Where Google is also going wrong is the app market. All OS and app developers rely on the earnings from the sale of both the OS and their apps. Google at present is earning from only the apps on the Android platform (which as stated earlier, has its own share of problems due to fragmentation). But, for Google, expecting the Android app market to give a fat paycheque is taking a walk to the bank in its dreams. Why? Even when it comes to apps, Android runs a discount show. Says New York-based Fred Krom, Analyst at Goldman Sachs to B&E, “Google collects a 30% share from Android market app purchases, which we believe ends up being low margin, and we estimate at least a 40% share from mobile in-app advertising via AdMob.” The end result is, the current earning from the app market is not enough to even please its developers. Google may carry on with the app project with its massive bank of free cash holding ($34.98 billion as of end-2010), but trouble is – for the developers, sustainability is being questioned. As of date, the annual Android developer income stands at just 6% of Apple iOS developer income, with an annual growth rate which is just 9% higher as compared to iOS’. In other words, the gap between the two is getting larger every year, and this is not good news for Andy’s brainchild. If Google has to record a topline of anywhere in excess of $60 billion (Apple made $65.23 billion in FY2010, while Microsoft earned $62.48 billion – and both rely minimally on their app worlds), it has to think beyond apps. To put this in numbers, let us consider the king of apps – Apple. Sales through Apple’s App Store reached $1.78 billion in 2010. Huge? Actually, this represents just 2.73% of its revenues during the year. Google on the other hand made just $102 million from its Android Market Place (as per a February 2011 report by UK-based research firm IHS) – that makes for 0.35% of its FY2010 revenues. There is another problem with mobile apps – that of “free” being best. [When was the last time you actually purchased an app? And even if you did, how many in your peer group have been regular at downloading “paid” apps? Your answer is our concern.]

As of end-2010, there were 74.67 million Android users in the world. Going by how much Google made from apps last year, the average revenue per user (ARPU) translates to $1.37. Even if the ARPU was to grow to the $2 mark over the next two years (which is doubtful, until Google clears the mess created by compatibility issues, that is ailing its world of its apps on all versions of the OS), by end-2012, Google would on the highest side earn $1.13 billion from sales of apps by end-2012 (estimates of 564.63 million Android handsets sold by 2012 as per Gartner; calculation assumes all users to be active). This would still account for just 2.53% of Google’s total revenues for that year (estimated to be $44.24 billion as per Credit Suisse). On the other hand, had Google charged a minimal $15 from licensing of its OS on each handset from day one, (much below the industry standard of $30, and a viable option for handset makers), we would have been sitting on projections of the collections through licence fees, crossing $8.47 billion by 2012, and $29.31 billion by 2015. On the other hand, sales of apps at $2 ARPU would still fall short of the $4 billion mark by 2015. The problem is that if Android developers can’t make money, they will leave, users will leave, and Google will lose. So, low earnings from apps is a concern because Google wants developers to find Android an attractive platform. $29.31 billion by 2015 on one hand, less than $4 billion on the other – what is Google thinking?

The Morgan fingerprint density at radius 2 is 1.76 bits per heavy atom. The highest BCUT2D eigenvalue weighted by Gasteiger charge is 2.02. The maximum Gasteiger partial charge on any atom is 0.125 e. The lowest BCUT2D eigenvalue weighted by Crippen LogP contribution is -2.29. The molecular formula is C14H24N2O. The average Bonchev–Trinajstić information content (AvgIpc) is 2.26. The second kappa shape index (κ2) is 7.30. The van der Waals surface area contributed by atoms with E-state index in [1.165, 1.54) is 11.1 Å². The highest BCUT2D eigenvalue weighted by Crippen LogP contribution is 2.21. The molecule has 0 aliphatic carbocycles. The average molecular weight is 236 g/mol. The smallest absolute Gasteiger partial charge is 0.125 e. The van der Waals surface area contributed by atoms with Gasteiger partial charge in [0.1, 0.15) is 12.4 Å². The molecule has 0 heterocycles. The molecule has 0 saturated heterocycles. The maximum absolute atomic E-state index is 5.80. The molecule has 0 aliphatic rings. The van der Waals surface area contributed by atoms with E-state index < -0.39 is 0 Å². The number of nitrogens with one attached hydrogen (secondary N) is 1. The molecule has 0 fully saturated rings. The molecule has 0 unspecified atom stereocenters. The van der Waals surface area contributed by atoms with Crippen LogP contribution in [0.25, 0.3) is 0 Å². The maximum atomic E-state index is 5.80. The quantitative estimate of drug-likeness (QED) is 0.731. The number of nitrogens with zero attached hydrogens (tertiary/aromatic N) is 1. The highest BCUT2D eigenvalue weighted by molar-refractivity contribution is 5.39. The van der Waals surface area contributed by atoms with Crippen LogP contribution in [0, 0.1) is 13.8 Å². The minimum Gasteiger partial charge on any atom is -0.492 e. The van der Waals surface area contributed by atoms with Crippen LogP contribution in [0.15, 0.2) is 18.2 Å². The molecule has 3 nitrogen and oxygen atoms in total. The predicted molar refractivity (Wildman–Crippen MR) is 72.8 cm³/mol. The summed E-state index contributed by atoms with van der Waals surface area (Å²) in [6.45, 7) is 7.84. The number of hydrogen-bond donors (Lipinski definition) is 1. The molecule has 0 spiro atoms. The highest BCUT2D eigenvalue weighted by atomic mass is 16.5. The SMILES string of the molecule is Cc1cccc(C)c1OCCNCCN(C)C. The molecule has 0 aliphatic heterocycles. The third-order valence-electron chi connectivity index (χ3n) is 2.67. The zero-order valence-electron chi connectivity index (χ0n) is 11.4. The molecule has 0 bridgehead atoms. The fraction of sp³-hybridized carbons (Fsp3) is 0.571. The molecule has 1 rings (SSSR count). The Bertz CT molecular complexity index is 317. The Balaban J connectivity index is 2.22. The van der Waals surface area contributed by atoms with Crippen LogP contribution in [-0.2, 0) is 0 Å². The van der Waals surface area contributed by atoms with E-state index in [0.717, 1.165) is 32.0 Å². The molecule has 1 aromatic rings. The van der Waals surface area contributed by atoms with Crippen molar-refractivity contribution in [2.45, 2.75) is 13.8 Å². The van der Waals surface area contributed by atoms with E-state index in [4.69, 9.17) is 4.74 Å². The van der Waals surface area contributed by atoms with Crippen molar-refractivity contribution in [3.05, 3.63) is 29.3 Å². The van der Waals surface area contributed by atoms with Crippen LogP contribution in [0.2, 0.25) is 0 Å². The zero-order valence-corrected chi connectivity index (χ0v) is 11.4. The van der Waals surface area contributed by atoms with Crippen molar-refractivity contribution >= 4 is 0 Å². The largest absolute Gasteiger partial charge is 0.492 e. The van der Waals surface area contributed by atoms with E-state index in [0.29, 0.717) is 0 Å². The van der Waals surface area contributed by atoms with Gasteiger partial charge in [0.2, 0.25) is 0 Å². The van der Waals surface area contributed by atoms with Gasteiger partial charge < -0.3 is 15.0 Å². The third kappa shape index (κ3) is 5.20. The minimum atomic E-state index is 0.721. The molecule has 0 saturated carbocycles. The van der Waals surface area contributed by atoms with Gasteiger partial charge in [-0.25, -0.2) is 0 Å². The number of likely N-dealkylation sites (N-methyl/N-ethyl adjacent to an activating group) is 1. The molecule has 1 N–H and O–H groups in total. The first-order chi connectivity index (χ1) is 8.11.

Patent infringement allegations and litigation costs are also not giving Android and its social patron Google peaceful dreams. 42 lawsuits in a little more than a year show that there are fundamental problems. Forget Oracle, Microsoft, Apple and the big names of Silicon Valley, even the likes of a company like Bedrock Computer Technologies (an outfit which is inactive as a company at present) took Google to court for patent infringement on a particular technology used in Android’s Linux kernel. As a ruling, Google has been ordered to pay $5 million for IPR violation. Dirtying hands is one thing – forcing others to become a victim, is another. The worst part about Google being dragged to court for all of Android OS’ wrongdoings is that other handset and tablet makers face the music too. In March 2010, HTC was dragged to court by Apple which claimed that the Taiwanese manufacturer had infringed on 20 of its patents related to the user interface, the inner and outer architecture of its Android powered handsets. In November 2010, it was Microsoft’s turn to get famous, when it accused handset-maker Motorola in a US district Court in Washington, that its Android handsets (Droid 2 and Charm) had infringed on 9 of its patents related to syncing emails, contact list, calendar et al. Even tablet makers are not spared in this game of civil suits. In March this year, Microsoft filed another case in the Washington court and in the International Trade Commission against Android OS tablet and e-reader seller Barnes and Nobel (and its device suppliers Foxconn and Inventec) for infringing on its patents. Such cases where Google makes other manufacturers liable is a serious cause of concern if Android (and even the Chrome OS) is to find more manufacturers joining hands. As of date, of the 42 Android-related patent infringement suits, only two of them (Oracle and Skyhook) target Google exclusively. The others name device makers among the defendants – strangely, most of the time, just device makers. While speaking to B&E from Munich, Founder of Foss Patents & an Intellectual Property expert, says, “Google bullies Android device makers and forces them to do what it wants. Copyright issues are a big problem for Google, but a far bigger one for device makers. Indirectly that turns it into a problem for Google because if the IPR situation doesn’t come under control, some device makers may drop Android. Recently there was a rumor that Motorola is developing a mobile OS of its own and that Motorola, which is being sued by Apple, Microsoft and a number of others on its Android OS handsets, could be very concerned over the IPR problems surrounding Android as well as Google’s heavy-handed control over Android.” In terms of litigation costs, since Google itself is rarely sued, the impact on the earnings of device makers will be greater. That however does not mean that for Google, litigation costs will be an easy rock to swallow. [For instance, the Oracle lawsuit could require Google to pay at least $1 billion – 311.5% more than what Android has earned till date!]